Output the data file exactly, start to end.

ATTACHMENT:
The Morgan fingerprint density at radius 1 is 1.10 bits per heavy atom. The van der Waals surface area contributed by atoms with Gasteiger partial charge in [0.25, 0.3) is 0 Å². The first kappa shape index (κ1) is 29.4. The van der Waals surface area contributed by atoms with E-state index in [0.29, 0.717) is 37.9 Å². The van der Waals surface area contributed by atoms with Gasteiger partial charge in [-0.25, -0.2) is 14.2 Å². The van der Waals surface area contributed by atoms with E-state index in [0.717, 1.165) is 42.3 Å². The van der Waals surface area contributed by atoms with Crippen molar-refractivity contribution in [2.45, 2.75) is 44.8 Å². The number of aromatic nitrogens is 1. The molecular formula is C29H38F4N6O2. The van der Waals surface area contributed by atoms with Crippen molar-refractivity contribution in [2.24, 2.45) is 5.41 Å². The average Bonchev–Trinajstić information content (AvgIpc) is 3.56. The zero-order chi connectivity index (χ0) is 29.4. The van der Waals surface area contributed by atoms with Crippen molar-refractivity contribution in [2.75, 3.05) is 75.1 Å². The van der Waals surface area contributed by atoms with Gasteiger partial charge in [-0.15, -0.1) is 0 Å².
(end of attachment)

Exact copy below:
The Morgan fingerprint density at radius 1 is 1.10 bits per heavy atom. The van der Waals surface area contributed by atoms with Gasteiger partial charge in [0.25, 0.3) is 0 Å². The first kappa shape index (κ1) is 29.4. The van der Waals surface area contributed by atoms with E-state index in [0.29, 0.717) is 37.9 Å². The van der Waals surface area contributed by atoms with Gasteiger partial charge in [-0.25, -0.2) is 14.2 Å². The van der Waals surface area contributed by atoms with E-state index in [0.717, 1.165) is 42.3 Å². The van der Waals surface area contributed by atoms with Crippen molar-refractivity contribution in [2.45, 2.75) is 44.8 Å². The number of aromatic nitrogens is 1. The molecular formula is C29H38F4N6O2. The van der Waals surface area contributed by atoms with Crippen molar-refractivity contribution in [2.24, 2.45) is 5.41 Å². The average Bonchev–Trinajstić information content (AvgIpc) is 3.56. The zero-order chi connectivity index (χ0) is 29.4. The van der Waals surface area contributed by atoms with Crippen molar-refractivity contribution in [2.75, 3.05) is 75.1 Å². The van der Waals surface area contributed by atoms with Gasteiger partial charge in [-0.15, -0.1) is 0 Å².